Everyone not involved in the original discussion, feel free to join in. I do wish we have evolutionary biologists (or psychologists) here ― so, if any of you know any who might be interested, perhaps invite him or her to join as well.

Update (11/6): In the comments, Roby mentioned a Pepsi-vs-Coke neurological study. Tirta kindly provided me with this link to the study.


  • i want to wait until i have time for more complete discussion, but i can't help. i think tirta is wrong in this case.

    the fact that i prefer speak indonesian is nothing to do with the brain. it is simply because i grew up in indonesia. say the ability to speak a language is embedded in my brain, but then social structure determines which language that I picked up.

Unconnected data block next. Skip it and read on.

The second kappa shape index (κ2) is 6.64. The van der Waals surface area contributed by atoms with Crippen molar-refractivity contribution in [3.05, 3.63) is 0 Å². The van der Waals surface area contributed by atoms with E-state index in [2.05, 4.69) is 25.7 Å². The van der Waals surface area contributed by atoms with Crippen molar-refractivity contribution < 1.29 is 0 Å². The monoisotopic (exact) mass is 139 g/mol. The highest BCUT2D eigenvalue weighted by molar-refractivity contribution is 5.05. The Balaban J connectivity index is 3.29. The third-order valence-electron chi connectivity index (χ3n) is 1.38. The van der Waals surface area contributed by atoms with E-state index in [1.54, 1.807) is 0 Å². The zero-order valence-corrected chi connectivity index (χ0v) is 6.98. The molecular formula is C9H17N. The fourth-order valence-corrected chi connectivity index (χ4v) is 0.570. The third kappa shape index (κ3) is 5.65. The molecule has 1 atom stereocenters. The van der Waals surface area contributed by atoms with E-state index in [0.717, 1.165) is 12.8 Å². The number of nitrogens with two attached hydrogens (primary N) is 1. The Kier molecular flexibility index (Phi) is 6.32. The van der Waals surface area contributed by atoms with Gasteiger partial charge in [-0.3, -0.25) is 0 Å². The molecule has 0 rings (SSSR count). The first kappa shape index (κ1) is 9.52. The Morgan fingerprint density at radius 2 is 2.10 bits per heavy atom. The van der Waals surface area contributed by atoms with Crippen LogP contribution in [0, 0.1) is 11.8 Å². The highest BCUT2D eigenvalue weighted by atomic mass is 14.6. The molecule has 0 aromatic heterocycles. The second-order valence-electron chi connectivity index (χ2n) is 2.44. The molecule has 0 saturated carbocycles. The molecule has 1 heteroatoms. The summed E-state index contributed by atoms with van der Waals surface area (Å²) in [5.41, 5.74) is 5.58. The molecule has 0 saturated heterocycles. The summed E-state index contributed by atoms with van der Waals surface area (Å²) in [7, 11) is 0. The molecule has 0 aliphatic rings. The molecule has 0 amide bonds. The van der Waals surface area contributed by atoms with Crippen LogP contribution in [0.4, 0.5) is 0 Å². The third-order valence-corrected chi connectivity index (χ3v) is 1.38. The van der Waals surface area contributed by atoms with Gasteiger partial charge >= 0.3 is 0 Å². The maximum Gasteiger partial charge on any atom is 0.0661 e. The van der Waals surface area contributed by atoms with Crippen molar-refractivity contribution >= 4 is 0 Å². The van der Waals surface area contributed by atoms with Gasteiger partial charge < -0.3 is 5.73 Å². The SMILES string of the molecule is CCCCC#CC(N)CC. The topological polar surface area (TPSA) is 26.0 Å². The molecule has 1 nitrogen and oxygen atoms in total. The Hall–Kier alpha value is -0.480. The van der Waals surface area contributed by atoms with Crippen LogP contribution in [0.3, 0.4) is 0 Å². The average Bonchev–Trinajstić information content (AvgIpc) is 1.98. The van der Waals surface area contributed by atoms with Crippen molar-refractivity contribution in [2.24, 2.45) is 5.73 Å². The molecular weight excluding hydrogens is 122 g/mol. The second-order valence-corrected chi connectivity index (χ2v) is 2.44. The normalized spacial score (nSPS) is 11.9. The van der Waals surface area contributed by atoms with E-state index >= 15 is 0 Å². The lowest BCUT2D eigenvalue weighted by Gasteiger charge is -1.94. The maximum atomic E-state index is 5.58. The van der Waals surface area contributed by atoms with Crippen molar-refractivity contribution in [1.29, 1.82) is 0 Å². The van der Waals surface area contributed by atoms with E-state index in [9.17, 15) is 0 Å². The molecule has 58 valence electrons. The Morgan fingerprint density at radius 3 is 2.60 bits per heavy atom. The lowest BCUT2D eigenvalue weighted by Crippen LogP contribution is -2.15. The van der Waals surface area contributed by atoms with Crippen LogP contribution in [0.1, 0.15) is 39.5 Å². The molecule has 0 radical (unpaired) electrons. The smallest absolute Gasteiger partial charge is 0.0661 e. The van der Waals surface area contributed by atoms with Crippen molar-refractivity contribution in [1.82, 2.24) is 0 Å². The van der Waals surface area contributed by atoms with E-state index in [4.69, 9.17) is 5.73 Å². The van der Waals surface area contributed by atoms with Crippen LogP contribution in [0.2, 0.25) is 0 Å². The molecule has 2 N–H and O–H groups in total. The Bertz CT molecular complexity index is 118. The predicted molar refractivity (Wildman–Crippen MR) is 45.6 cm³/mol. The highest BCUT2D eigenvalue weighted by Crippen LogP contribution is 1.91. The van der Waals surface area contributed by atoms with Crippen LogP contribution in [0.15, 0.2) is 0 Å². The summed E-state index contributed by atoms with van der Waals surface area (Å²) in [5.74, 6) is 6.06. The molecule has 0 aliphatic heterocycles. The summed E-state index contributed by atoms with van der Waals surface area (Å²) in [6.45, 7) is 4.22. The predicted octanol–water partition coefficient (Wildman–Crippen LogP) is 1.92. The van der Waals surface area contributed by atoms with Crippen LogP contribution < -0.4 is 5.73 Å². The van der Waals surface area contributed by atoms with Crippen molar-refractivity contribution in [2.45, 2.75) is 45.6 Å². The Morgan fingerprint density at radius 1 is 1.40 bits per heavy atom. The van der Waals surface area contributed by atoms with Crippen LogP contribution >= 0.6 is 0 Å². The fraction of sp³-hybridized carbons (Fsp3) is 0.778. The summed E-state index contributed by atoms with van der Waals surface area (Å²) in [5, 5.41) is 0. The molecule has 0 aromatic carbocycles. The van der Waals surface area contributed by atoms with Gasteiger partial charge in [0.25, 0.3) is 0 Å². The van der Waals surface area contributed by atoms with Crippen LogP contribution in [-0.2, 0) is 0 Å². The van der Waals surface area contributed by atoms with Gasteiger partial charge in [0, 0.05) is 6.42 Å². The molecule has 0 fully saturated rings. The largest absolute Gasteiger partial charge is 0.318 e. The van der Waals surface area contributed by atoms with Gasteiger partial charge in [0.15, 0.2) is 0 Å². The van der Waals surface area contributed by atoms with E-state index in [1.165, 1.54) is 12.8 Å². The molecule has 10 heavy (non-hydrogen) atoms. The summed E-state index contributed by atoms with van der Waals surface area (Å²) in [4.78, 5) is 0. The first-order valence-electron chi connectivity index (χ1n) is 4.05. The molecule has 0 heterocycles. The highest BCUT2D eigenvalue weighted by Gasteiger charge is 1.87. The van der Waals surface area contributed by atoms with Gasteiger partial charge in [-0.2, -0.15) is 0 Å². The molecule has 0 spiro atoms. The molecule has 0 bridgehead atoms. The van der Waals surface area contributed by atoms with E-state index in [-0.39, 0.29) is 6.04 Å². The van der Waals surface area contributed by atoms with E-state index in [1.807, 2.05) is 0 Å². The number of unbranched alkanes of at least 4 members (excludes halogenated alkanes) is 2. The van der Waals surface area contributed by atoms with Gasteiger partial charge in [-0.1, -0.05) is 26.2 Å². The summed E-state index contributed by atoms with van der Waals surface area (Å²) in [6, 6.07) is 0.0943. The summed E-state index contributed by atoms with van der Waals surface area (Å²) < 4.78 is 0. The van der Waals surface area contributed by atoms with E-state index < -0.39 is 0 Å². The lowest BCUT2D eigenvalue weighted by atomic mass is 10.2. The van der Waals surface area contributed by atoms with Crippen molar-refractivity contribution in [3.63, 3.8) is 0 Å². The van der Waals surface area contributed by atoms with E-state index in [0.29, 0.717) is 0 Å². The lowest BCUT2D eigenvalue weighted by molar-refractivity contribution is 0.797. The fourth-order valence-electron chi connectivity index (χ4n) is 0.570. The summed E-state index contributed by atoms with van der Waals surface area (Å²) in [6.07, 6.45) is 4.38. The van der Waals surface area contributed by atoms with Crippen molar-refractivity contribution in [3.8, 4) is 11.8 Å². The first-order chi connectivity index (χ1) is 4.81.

and why i write in english now, not because my brain told me so; it simply because this is an english blog so i just conform to the existing norm.

    another example, say i have the propensity for diabetes (physical-genetic). but that propensity can only manifest in the right social structure e.g., a society with food abundance.

    on the contrary, the neuroscience explanation is dubious, i'm sure you're familiar with the critique of the MRI study about coke and pepsi. it's not clear at all whether we are happy because the neuron X lights up, or we are happy then the neuron X lights up.

    By Anonymous roby, at 11/04/2006 07:17:00 pm  

  • roby,

    first, by neuroscience i didn't mean nature per se. i think it's quite clear these days that it has to be nature via nurture, so let's move on from the endless and fruitless debate of nature vs nurture.